Study objective: To compare placebo vs two different regimens of propafenone administration--intravenous administration or short-term oral loading--in converting recent-onset atrial fibrillation to sinus rhythm.
Design: Single-blind placebo-controlled study.
Patients: Eighty-seven patients with atrial fibrillation of recent onset (< or = 7 days' duration) admitted to the hospital without signs of organic heart disease (n = 42) or with systemic hypertension without signs or symptoms of heart failure (n = 45). The patients were assigned randomly to treatment with intravenous propafenone (29 patients), oral propafenone (29 patients), or placebo (29 patients).
Interventions: Administration of propafenone intravenously (2-mg/kg bolus followed by 0.0078 mg/kg/min) or as short-term oral loading (600 mg orally single dose). Patients were submitted to Holter monitoring and conversion to sinus rhythm was evaluated at 1, 3, and 8 h.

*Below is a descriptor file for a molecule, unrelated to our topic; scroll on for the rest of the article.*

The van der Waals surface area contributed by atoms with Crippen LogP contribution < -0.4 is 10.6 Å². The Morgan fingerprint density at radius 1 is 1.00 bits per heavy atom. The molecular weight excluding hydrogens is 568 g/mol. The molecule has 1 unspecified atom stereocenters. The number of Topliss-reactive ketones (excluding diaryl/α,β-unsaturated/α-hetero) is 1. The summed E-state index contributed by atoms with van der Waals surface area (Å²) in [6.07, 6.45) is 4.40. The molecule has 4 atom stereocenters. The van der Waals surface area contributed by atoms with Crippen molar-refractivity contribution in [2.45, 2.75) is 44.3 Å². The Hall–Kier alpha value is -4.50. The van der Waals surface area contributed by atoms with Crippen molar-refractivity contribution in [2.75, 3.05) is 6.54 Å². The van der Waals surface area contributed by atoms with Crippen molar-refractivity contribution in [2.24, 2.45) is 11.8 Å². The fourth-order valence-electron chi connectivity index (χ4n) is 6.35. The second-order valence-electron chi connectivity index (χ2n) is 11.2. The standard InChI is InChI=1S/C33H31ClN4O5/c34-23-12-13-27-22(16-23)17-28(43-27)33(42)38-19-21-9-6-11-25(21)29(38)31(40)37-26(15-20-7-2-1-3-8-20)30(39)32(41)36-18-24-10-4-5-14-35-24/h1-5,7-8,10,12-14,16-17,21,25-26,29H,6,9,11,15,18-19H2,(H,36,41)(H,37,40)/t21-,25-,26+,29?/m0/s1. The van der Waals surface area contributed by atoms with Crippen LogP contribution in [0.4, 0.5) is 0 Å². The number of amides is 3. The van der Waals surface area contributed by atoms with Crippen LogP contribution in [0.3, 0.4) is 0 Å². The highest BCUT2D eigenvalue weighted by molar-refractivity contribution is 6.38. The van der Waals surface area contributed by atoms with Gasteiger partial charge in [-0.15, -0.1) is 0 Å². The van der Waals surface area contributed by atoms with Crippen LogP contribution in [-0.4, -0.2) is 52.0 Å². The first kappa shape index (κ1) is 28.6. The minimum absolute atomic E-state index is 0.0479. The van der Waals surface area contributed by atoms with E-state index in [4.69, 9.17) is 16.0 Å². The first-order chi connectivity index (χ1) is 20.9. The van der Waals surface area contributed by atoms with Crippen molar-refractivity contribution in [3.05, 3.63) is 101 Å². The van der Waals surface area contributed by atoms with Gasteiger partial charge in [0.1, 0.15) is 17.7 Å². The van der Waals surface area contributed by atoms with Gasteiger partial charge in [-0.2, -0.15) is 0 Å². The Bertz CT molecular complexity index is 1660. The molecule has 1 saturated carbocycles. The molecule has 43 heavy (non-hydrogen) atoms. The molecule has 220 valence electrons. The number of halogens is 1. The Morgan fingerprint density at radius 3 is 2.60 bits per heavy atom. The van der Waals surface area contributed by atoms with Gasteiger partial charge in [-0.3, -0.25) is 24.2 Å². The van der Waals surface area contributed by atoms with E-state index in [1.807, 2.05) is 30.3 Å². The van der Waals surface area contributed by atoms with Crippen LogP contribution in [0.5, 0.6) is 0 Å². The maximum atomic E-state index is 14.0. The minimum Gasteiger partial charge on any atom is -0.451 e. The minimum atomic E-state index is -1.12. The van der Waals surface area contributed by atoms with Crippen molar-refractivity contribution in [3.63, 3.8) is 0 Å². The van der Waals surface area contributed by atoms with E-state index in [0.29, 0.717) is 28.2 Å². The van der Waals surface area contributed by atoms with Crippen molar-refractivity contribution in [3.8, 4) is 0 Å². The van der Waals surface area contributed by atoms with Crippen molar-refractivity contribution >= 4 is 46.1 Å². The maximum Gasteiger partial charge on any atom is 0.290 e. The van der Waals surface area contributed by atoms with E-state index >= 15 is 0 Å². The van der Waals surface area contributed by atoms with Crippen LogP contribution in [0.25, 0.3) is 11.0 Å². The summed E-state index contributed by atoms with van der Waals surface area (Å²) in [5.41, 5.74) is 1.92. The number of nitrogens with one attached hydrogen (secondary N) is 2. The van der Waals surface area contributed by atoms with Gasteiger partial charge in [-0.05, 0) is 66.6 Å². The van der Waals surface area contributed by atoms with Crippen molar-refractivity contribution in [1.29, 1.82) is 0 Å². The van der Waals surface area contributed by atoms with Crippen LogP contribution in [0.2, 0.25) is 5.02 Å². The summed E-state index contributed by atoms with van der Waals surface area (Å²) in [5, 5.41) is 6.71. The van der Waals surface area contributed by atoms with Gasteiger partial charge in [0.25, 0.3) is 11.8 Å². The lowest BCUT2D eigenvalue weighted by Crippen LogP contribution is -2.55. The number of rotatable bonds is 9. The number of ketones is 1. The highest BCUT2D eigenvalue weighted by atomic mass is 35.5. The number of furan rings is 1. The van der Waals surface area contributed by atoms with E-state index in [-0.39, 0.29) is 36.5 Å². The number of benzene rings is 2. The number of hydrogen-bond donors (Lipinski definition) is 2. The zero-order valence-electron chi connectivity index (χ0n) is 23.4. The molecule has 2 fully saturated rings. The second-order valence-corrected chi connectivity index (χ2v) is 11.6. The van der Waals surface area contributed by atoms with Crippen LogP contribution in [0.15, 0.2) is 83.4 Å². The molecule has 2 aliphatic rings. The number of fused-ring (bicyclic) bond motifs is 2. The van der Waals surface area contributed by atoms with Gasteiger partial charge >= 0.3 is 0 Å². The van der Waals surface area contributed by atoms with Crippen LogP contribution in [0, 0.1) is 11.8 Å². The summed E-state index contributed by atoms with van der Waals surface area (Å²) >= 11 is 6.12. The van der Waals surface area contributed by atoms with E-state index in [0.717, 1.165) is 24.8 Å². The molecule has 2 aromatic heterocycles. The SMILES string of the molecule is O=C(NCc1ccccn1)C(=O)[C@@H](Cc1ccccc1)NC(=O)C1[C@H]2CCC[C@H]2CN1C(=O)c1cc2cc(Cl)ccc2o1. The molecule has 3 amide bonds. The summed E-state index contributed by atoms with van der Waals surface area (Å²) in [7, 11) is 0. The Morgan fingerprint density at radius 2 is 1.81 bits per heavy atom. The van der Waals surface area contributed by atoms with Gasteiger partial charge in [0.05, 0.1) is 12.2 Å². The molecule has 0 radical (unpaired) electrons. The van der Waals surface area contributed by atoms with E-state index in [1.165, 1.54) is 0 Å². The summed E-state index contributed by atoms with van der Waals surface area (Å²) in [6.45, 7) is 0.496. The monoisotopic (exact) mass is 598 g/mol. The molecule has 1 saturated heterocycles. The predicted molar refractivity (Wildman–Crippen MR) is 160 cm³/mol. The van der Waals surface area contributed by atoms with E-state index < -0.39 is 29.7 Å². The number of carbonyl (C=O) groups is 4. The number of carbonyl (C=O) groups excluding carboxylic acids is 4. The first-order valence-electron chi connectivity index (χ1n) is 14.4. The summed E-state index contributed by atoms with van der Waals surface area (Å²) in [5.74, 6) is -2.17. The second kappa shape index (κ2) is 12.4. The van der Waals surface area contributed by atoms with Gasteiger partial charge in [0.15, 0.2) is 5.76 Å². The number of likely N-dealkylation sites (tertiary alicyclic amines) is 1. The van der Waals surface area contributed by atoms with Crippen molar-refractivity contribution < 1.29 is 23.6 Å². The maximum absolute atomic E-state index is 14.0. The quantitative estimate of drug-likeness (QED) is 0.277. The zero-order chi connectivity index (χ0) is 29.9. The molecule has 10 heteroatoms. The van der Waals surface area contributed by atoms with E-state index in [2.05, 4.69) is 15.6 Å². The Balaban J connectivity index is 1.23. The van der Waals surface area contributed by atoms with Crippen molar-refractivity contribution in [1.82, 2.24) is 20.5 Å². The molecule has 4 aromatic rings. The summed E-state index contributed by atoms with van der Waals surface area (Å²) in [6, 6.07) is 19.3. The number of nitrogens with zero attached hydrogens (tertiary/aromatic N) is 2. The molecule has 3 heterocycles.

Results: Conversion to sinus rhythm was obtained within 1 h in 28% with intravenous propafenone, in 3% with oral propafenone, and in 3% with placebo. At 3 h, the efficacy of intravenous propafenone (41%) and of oral propafenone (55%) were statistically superior to placebo (10% of conversions) and at 8 h either intravenous or oral propafenone were effective in almost two thirds of the patients with a statistical difference vs placebo, whose efficacy was 24%. No major side effects were observed.
Conclusions: Propafenone as an oral loading dose is an efficacious and fast way of treating atrial fibrillation of recent onset and due to its simplicity of administration and safety can be preferred to the intravenous route.